Contact Name:
News OCR Text: Show: Richard Lazzaro: Far East to West, A Series of Gouache Works

When: Through June 16

Where: Kent State University School of Art Downtown Gallery, 141 E. Main St., Kent

Hours: Noon to 5 p.m. Wednesdays-Fridays; 10 a.m. to 4 p.m. Saturdays

Information: 330-676-1549 or http://galleries.kent.edu

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News Headline: Avon's Josh Pierce helps Kent State win fourth straight Mid-American Conference baseball title (Stricklin) | Attachment Email

News Date: 05/29/2012
Outlet Full Name: Plain Dealer
Contact Name:
News OCR Text: AVON, Ohio — Josh Pierce had quite a homecoming celebration Saturday night at All Pro Freight Stadium.

Pierce, an Avon native and freshman pitcher for the Kent State baseball team, came into the Mid-American Conference Tournament championship game with two runners on and no outs in the top of the eighth inning. It was a tight spot, but he got a strikeout and induced a double play to help the Golden Flashes (41-17) earn their fourth straight conference tourney title with a 3-1 win over Central Michigan (34-29).

Pierce got five of the final six outs before freshman Brian Clark collected his fourth save of the season.

"It's a situation I replayed last night five or six times in my head and that was the exact situation," Pierce said. "I wanted to be in, back in my hometown, in front of friends and family. I just wanted to come out there, get an out and go from there and do whatever I could to keep my team in it and put up a zero. It's a great feeling."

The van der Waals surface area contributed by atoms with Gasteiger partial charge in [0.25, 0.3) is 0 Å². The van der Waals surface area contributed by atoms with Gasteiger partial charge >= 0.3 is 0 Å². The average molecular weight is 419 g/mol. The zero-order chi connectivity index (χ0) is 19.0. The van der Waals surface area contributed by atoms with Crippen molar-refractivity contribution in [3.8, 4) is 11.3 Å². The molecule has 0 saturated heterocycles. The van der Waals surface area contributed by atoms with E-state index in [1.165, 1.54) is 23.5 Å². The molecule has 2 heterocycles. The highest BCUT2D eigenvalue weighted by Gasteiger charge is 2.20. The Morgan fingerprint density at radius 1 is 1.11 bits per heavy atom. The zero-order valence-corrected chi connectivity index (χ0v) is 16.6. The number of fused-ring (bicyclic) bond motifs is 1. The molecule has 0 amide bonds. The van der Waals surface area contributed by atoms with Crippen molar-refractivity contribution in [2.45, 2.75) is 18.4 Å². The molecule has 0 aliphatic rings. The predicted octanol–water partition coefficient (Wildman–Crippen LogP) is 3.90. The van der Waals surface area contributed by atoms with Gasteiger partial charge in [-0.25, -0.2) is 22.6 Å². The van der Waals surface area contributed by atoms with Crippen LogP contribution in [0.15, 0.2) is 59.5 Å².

Central Michigan pitcher Pat Kaminska called for work to be done on the mound before the bottom of the fourth inning, but the additional time seemed to help Kent State's bats more than the Chippewas' junior hurler.

George Roberts, the MAC Player of the Year, singled to left field. Designated hitter Nick Hamilton followed with a ground-rule double down the left-field line on the next pitch. The switch-hitting Hamilton batted from the left side and hit what looked to be a catchable fly ball, but Central Michigan left fielder William Arnold slowed up as he approached the foul line and let it drop in for a hit.

Hamilton's double put runners on second and third with one out for right fielder T.J. Sutton, who followed with a ground-rule double of his own to right field. Sutton's hit bounced short of the warning track, skipped over the wall and drove in both Roberts and Hamilton.

"Before Nick Hamilton's hit, I was thinking we needed a momentum changer, whether it be an error, a hit-by-pitch, just something to change the momentum," said Kent State coach Scott Stricklin. "With T.J., I was just hoping he hit a ground ball and just get the run because the infield was back. He got a good pitch to hit, barreled it up and I thought it was going to go out of the park. It was just a great hit and a clutch hit by a guy who was really good down the stretch for us."

Kent State's David Starn, who pitched in Wednesday's win over Buffalo and won the MAC Tournament Most Valuable Player Award, came on in relief at the start of the fifth inning and kept the Golden Flashes in front by working out of trouble with one out and a runner on second.

""""

Kent State added an insurance run in the bottom of the sixth.'

"We owed it to our pitchers; they've kept us in it all year," Sutton said of the insurance run. "We have a great pitching staff. Last year's pitching staff was amazing and I think this year's is just as good. We came back and we proved it, 24-3 in the MAC. [They're] just guys that go out there every day and just want to win, guys that work really hard."

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News Headline: Kent State coach pushes team toward World Series (Stricklin) | Attachment Email

News Date: 05/29/2012
Outlet Full Name: Plain Dealer
Contact Name:
News OCR Text: KENT, Ohio -- Kent State baseball coach Scott Stricklin is a man with a plan.

Now in his eighth season at the helm of the Golden Flashes program, Stricklin's goal is to take the team from the ranks of the mid-major programs to the same level reached by Wichita State and Cal State Fullerton.